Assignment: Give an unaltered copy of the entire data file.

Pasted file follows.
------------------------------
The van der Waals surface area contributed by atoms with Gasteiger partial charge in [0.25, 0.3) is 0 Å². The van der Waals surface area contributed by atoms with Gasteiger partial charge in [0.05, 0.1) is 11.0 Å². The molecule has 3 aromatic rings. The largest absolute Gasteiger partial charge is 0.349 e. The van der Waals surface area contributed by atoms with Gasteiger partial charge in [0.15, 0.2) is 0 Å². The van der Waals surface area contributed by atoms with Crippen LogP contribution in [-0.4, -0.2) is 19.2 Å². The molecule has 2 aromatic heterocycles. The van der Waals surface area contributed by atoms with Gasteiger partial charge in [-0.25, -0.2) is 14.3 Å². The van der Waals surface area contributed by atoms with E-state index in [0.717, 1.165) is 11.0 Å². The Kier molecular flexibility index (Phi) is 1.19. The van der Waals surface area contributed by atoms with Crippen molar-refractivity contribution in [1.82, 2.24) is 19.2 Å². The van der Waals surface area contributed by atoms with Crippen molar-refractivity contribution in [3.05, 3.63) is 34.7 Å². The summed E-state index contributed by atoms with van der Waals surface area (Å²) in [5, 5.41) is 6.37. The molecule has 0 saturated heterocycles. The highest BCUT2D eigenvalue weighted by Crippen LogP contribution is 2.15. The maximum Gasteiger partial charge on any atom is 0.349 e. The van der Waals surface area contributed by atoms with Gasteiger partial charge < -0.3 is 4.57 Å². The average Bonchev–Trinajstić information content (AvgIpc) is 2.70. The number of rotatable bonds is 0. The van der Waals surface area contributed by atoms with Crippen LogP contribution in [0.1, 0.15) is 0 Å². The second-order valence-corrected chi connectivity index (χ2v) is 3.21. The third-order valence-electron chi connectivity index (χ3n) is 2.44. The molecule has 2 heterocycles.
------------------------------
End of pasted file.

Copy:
The van der Waals surface area contributed by atoms with Gasteiger partial charge in [0.25, 0.3) is 0 Å². The van der Waals surface area contributed by atoms with Gasteiger partial charge in [0.05, 0.1) is 11.0 Å². The molecule has 3 aromatic rings. The largest absolute Gasteiger partial charge is 0.349 e. The van der Waals surface area contributed by atoms with Gasteiger partial charge in [0.15, 0.2) is 0 Å². The van der Waals surface area contributed by atoms with Crippen LogP contribution in [-0.4, -0.2) is 19.2 Å². The molecule has 2 aromatic heterocycles. The van der Waals surface area contributed by atoms with Gasteiger partial charge in [-0.25, -0.2) is 14.3 Å². The van der Waals surface area contributed by atoms with E-state index in [0.717, 1.165) is 11.0 Å². The Kier molecular flexibility index (Phi) is 1.19. The van der Waals surface area contributed by atoms with Crippen molar-refractivity contribution in [1.82, 2.24) is 19.2 Å². The van der Waals surface area contributed by atoms with Crippen molar-refractivity contribution in [3.05, 3.63) is 34.7 Å². The summed E-state index contributed by atoms with van der Waals surface area (Å²) in [5, 5.41) is 6.37. The molecule has 0 saturated heterocycles. The highest BCUT2D eigenvalue weighted by Crippen LogP contribution is 2.15. The maximum Gasteiger partial charge on any atom is 0.349 e. The van der Waals surface area contributed by atoms with Gasteiger partial charge < -0.3 is 4.57 Å². The average Bonchev–Trinajstić information content (AvgIpc) is 2.70. The number of rotatable bonds is 0. The van der Waals surface area contributed by atoms with Crippen LogP contribution in [0.1, 0.15) is 0 Å². The second-order valence-corrected chi connectivity index (χ2v) is 3.21. The third-order valence-electron chi connectivity index (χ3n) is 2.44. The molecule has 2 heterocycles.